You Are Getting Sleepy
Through May 28, visit Addison/Ripley Fine Art to see the work of Dan Treado.
Seeing Treado working you will be strongly reminded of the 1967 collaboration between engineers Billy Kluver and Fred Waldhauer and artists Robert Rauschenberg and Robert Whitman, Experiments in Art and Technology (E.A.T.). The playful merger of science and art, the genuine delight in tools and methods and the shared interest in performance art and experimental music are hallmarks of the artist overall studio ambiance that underly the making of these sophisticated new works.
From the title of this show, You Are Getting Sleepy, visitors are placed on notice that the arist’s quirky humor is in control. The machine drawing inspired works ripple with contained and implied energy. In finely tuned combination they work in macro and micro mode, constellations in orbit around a star or sub-atomic scale particles in close, fixed orbit around one another. Treado calls these cyclotronicals but more than anything else the works seem reflective of the artist’s Weltanschauung, existing on several planes at once and held in orbit by Treado’s imagination. In addition, the hypnotic quality of brightly colored, ringed discs activates the work and commands the viewer’s attention. Or, in the artist’s words, “When clustered together, overlapping or occupying distinct envelopes of space, a collection of them becomes a dynamic force, willing themselves into motion.”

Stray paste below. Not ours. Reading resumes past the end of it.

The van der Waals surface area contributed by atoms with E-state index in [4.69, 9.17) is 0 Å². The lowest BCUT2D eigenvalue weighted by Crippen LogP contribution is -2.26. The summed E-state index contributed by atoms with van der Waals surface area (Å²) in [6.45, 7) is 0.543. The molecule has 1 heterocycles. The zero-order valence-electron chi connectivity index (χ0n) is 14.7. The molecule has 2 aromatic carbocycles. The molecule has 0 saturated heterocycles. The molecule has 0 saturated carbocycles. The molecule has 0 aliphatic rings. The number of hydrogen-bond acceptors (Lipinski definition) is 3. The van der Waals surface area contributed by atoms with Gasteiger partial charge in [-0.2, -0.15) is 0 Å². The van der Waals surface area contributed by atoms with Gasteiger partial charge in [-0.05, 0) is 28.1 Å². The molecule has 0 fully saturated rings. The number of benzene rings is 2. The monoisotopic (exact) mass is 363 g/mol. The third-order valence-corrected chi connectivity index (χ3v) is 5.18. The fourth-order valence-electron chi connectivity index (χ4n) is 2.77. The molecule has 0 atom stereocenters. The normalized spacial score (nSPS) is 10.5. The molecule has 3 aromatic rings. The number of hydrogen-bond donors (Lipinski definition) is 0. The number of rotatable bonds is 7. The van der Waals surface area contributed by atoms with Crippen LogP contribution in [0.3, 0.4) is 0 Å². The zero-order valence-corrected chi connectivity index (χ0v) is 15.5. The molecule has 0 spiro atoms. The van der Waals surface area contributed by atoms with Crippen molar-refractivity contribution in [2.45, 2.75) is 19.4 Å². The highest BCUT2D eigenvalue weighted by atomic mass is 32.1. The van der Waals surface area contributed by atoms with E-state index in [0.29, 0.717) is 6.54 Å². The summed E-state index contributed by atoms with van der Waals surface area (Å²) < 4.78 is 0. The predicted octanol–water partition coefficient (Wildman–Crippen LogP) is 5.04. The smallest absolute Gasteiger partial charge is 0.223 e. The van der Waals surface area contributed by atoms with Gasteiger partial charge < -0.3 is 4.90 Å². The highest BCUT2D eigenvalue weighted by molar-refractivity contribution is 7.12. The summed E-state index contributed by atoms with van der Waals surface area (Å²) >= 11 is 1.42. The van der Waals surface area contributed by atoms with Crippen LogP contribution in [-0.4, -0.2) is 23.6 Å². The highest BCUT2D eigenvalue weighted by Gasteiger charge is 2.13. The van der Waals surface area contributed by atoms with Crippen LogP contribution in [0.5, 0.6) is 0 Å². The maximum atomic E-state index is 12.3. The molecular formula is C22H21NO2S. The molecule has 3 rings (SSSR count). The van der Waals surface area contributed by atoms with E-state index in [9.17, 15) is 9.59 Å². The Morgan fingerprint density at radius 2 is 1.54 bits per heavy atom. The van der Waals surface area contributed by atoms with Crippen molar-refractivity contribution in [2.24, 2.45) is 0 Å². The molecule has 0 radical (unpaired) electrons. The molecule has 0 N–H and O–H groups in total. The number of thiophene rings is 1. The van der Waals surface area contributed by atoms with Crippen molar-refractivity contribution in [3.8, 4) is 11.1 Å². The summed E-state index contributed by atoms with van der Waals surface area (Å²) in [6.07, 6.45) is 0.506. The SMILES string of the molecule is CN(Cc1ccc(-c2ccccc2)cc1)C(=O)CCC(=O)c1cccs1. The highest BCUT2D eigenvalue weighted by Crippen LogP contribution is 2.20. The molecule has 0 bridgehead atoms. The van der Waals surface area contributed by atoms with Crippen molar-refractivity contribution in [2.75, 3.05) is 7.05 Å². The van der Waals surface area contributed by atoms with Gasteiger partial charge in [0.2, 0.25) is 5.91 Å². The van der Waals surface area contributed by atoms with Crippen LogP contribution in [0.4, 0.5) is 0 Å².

Where Ken Noland’s concentric circles were a means of exploring pure color, Treado’s circles and accompanying rondos, explore the mechanics of the universe in attention commanding compositions and assemblages. The tension between the precisely rendered paintings and the playful titles is only one element of the artist’s full on imagination in his fourth exhibition at Addison/Ripley.
Employing tools often of his own design, such as squeegees and scrapers, the artist is able to fuse solvent and oil paint to create luminous, richly surfaced paintings on Baltic birch panels and discs. Treado's paintings are process works that often borrow from sources such as film and photography, physics and biology textbooks, and electron microscope images. His multi-paneled canvas and mylar works explore the relationship between science and art and more recently the way in which we look at film and view a painting. Treado studied at Georgetown University, the Skowhegan School of Painting and Sculpture, and Pratt Institute. He regularly exhibits in New York, Chicago, and Washington, DC.
Addison/Ripley Fine Art is located at 1670 Wisconsin Avenue in Georgetown.